The issues of "force protection" - to what extent may a State act to protect its soldiers even when it may result in greater civilian harm? - and "compatriot partiality" - to what extent may a State act to insure safety of civilians under its effective control over the safety of other civilians? - dilemmas are passionately debated both in just war morality and in international law. Part I of this article presents the main positions in just war moral scholarship regarding the resolutions "force protection" and "compatriot partiality" dilemmas. It demonstrates how different supporters of each of the main recognized positions often tend to oversimplify proportionality-related dilemmas. Part II assesses the relevant international law as derived from the practice of States and examines whether it has done a better job to address these dilemmas. It exposes that generally speaking, customary international law has been much less susceptible to oversimplification tendencies than just war scholarship has. On the contrary, it has attempted to face war's inescapable moral complexities by developing norms which take into account the particular nature of decision-making on each distinct level of war. Thus, this essay concludes that legal scholarship must take notice of these issues, lest it fails to reflect the practice of States, provides morally simplistic solutions to complex moral/legal dilemmas and becomes detached from the reality it intends to regulate.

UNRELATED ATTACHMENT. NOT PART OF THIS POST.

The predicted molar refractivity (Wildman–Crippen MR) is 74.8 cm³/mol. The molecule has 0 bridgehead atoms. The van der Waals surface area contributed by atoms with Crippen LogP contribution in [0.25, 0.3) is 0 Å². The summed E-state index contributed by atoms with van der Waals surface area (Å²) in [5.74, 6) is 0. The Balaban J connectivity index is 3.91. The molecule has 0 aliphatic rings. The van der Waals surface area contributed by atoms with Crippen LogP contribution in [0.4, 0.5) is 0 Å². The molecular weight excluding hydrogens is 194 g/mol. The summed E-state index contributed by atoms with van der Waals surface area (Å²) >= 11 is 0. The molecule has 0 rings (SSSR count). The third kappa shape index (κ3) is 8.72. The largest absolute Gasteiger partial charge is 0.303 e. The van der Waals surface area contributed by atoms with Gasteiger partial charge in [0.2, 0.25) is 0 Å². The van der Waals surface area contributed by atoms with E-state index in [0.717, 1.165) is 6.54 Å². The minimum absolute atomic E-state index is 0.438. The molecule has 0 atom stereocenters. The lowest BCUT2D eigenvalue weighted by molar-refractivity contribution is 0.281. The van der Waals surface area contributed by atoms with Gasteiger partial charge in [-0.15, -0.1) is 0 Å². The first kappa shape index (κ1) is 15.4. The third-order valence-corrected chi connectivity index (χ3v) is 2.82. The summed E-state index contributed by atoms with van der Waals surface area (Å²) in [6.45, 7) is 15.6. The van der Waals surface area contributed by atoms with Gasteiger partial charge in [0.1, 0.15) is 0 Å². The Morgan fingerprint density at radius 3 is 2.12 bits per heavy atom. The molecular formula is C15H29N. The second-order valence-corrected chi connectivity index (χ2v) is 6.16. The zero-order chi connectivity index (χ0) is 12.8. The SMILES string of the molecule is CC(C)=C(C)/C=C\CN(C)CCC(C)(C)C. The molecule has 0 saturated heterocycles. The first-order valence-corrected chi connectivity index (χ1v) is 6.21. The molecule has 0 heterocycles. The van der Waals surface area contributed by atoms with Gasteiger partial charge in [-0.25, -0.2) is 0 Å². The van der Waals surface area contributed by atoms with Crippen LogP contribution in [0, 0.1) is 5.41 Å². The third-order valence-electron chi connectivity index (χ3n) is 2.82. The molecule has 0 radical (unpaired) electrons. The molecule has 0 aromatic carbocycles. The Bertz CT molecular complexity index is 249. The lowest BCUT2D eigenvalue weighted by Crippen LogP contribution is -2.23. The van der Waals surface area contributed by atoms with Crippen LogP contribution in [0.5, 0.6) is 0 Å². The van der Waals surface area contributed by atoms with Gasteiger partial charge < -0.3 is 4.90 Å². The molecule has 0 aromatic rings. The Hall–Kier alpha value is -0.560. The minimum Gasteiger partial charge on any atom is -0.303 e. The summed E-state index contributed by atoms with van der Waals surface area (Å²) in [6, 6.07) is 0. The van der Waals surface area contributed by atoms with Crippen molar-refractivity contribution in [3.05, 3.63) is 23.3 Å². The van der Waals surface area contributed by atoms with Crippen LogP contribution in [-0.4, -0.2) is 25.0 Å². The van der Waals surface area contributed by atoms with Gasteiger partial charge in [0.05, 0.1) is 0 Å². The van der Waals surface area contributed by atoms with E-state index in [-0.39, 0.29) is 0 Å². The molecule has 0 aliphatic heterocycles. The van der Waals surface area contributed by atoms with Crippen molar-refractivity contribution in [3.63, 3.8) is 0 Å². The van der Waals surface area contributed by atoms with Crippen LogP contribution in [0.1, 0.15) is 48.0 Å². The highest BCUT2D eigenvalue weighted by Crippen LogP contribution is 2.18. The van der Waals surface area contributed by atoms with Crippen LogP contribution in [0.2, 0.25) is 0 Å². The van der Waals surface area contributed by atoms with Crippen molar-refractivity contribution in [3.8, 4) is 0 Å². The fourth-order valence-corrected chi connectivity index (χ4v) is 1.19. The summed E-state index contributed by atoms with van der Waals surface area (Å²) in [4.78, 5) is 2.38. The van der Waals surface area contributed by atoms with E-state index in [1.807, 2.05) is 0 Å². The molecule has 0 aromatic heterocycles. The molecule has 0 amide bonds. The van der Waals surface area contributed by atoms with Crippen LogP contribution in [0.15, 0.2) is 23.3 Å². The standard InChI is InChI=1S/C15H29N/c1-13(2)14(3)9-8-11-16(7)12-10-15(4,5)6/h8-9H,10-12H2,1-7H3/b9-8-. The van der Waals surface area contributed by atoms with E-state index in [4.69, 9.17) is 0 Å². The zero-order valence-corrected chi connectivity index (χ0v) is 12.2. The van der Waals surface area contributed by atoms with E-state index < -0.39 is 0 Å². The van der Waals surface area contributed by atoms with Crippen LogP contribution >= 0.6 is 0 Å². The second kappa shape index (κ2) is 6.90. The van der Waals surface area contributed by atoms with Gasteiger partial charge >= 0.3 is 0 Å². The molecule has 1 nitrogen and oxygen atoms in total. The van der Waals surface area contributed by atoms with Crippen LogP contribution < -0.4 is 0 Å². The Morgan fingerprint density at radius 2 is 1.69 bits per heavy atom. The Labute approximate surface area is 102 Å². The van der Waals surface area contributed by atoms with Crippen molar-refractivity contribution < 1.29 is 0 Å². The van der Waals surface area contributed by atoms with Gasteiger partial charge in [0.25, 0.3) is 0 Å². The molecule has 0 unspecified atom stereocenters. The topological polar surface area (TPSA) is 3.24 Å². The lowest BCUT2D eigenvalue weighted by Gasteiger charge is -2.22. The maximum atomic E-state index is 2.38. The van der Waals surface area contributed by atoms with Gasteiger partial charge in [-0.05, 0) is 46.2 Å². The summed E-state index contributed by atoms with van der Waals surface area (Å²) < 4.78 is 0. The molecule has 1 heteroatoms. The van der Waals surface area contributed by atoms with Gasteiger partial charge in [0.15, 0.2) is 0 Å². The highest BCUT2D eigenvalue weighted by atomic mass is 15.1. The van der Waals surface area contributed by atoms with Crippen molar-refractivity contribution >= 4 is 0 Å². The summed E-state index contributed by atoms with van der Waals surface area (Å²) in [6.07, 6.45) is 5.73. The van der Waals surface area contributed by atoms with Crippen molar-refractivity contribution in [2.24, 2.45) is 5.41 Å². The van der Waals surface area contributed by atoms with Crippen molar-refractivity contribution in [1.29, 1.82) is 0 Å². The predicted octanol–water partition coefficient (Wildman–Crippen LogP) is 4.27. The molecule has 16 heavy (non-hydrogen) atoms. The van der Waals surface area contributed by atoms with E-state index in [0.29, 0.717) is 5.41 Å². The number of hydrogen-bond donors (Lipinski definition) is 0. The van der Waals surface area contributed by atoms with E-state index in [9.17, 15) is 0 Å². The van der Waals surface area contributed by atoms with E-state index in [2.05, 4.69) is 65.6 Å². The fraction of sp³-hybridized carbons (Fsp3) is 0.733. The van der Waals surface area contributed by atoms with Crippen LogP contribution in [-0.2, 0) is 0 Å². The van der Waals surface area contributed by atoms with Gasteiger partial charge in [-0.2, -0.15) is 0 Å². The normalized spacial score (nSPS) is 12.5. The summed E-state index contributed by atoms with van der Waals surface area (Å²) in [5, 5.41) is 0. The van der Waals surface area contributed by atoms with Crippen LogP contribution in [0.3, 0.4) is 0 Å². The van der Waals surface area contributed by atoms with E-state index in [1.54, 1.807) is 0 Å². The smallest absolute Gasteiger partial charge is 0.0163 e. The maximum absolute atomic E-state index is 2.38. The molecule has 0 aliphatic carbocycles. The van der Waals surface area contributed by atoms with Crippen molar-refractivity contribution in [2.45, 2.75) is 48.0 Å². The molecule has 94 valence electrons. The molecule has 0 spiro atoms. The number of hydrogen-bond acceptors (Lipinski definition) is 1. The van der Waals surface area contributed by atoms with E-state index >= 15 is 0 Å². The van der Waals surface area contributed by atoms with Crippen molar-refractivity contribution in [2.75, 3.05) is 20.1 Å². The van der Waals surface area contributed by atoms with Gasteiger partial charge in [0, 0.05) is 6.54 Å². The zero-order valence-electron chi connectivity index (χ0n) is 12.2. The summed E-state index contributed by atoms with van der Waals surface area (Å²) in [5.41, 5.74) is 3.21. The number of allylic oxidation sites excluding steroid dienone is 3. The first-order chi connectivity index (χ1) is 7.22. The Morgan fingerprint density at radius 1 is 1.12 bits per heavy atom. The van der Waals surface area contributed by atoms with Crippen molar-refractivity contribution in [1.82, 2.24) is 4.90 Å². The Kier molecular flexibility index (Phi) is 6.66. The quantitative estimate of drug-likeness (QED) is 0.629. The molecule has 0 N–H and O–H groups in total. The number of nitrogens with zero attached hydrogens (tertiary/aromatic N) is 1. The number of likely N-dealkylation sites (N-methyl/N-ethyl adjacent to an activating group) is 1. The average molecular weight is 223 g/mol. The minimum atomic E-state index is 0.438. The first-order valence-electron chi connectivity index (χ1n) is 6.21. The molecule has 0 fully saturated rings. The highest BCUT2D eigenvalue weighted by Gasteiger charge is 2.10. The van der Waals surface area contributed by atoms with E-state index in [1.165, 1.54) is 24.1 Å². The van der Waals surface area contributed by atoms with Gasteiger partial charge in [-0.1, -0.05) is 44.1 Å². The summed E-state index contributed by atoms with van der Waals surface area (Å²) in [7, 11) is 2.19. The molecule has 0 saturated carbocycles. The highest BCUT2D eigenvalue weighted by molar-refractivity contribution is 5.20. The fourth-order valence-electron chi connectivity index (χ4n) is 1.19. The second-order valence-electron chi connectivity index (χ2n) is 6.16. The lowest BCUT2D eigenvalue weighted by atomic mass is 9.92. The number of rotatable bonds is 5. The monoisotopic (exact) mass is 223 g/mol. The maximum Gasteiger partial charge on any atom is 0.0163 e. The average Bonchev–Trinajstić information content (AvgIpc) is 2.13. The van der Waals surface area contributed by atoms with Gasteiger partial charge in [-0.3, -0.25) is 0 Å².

By entering this website, you consent to the use of technologies, such as cookies and analytics, to customise content, advertising and provide social media features. This will be used to analyse traffic to the website, allowing us to understand visitor preferences and improving our services. Learn more